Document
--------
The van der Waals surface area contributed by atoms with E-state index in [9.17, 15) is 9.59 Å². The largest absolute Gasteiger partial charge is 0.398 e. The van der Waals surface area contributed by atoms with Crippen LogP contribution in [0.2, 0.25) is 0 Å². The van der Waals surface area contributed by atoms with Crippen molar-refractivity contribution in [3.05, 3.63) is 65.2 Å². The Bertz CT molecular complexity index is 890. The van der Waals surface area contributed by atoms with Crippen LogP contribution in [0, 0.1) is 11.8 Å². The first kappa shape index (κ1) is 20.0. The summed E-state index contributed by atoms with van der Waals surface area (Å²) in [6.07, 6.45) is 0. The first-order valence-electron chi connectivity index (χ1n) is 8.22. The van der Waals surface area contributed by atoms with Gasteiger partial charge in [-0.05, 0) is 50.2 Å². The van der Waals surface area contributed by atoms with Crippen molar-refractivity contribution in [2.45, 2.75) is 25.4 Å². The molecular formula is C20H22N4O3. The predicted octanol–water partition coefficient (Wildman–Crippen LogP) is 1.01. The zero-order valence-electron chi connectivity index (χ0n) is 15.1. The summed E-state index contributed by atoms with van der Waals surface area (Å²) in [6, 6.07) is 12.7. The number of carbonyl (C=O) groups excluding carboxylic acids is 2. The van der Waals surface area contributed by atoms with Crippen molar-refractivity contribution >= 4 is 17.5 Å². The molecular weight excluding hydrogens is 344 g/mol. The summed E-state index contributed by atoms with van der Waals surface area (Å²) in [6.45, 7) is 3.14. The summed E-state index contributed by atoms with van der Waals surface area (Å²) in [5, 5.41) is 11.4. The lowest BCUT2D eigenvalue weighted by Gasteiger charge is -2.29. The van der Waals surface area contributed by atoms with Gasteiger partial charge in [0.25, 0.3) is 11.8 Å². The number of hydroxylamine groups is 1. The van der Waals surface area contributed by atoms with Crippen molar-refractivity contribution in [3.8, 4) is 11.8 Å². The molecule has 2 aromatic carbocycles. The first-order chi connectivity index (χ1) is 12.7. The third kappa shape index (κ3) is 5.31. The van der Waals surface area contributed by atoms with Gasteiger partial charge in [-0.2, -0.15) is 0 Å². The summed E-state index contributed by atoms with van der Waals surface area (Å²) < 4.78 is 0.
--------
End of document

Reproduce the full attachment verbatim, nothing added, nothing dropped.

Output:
The van der Waals surface area contributed by atoms with E-state index in [9.17, 15) is 9.59 Å². The largest absolute Gasteiger partial charge is 0.398 e. The van der Waals surface area contributed by atoms with Crippen LogP contribution in [0.2, 0.25) is 0 Å². The van der Waals surface area contributed by atoms with Crippen molar-refractivity contribution in [3.05, 3.63) is 65.2 Å². The Bertz CT molecular complexity index is 890. The van der Waals surface area contributed by atoms with Crippen LogP contribution in [0, 0.1) is 11.8 Å². The first kappa shape index (κ1) is 20.0. The summed E-state index contributed by atoms with van der Waals surface area (Å²) in [6.07, 6.45) is 0. The first-order valence-electron chi connectivity index (χ1n) is 8.22. The van der Waals surface area contributed by atoms with Gasteiger partial charge in [-0.05, 0) is 50.2 Å². The van der Waals surface area contributed by atoms with Crippen molar-refractivity contribution in [2.45, 2.75) is 25.4 Å². The molecular formula is C20H22N4O3. The predicted octanol–water partition coefficient (Wildman–Crippen LogP) is 1.01. The zero-order valence-electron chi connectivity index (χ0n) is 15.1. The summed E-state index contributed by atoms with van der Waals surface area (Å²) in [6, 6.07) is 12.7. The number of carbonyl (C=O) groups excluding carboxylic acids is 2. The van der Waals surface area contributed by atoms with Crippen molar-refractivity contribution >= 4 is 17.5 Å². The molecular weight excluding hydrogens is 344 g/mol. The summed E-state index contributed by atoms with van der Waals surface area (Å²) in [6.45, 7) is 3.14. The summed E-state index contributed by atoms with van der Waals surface area (Å²) in [5, 5.41) is 11.4. The lowest BCUT2D eigenvalue weighted by Gasteiger charge is -2.29. The van der Waals surface area contributed by atoms with Gasteiger partial charge in [0.25, 0.3) is 11.8 Å². The number of hydroxylamine groups is 1. The van der Waals surface area contributed by atoms with Crippen molar-refractivity contribution in [3.8, 4) is 11.8 Å². The molecule has 2 aromatic carbocycles. The first-order chi connectivity index (χ1) is 12.7. The third kappa shape index (κ3) is 5.31. The van der Waals surface area contributed by atoms with Gasteiger partial charge in [-0.2, -0.15) is 0 Å². The summed E-state index contributed by atoms with van der Waals surface area (Å²) < 4.78 is 0.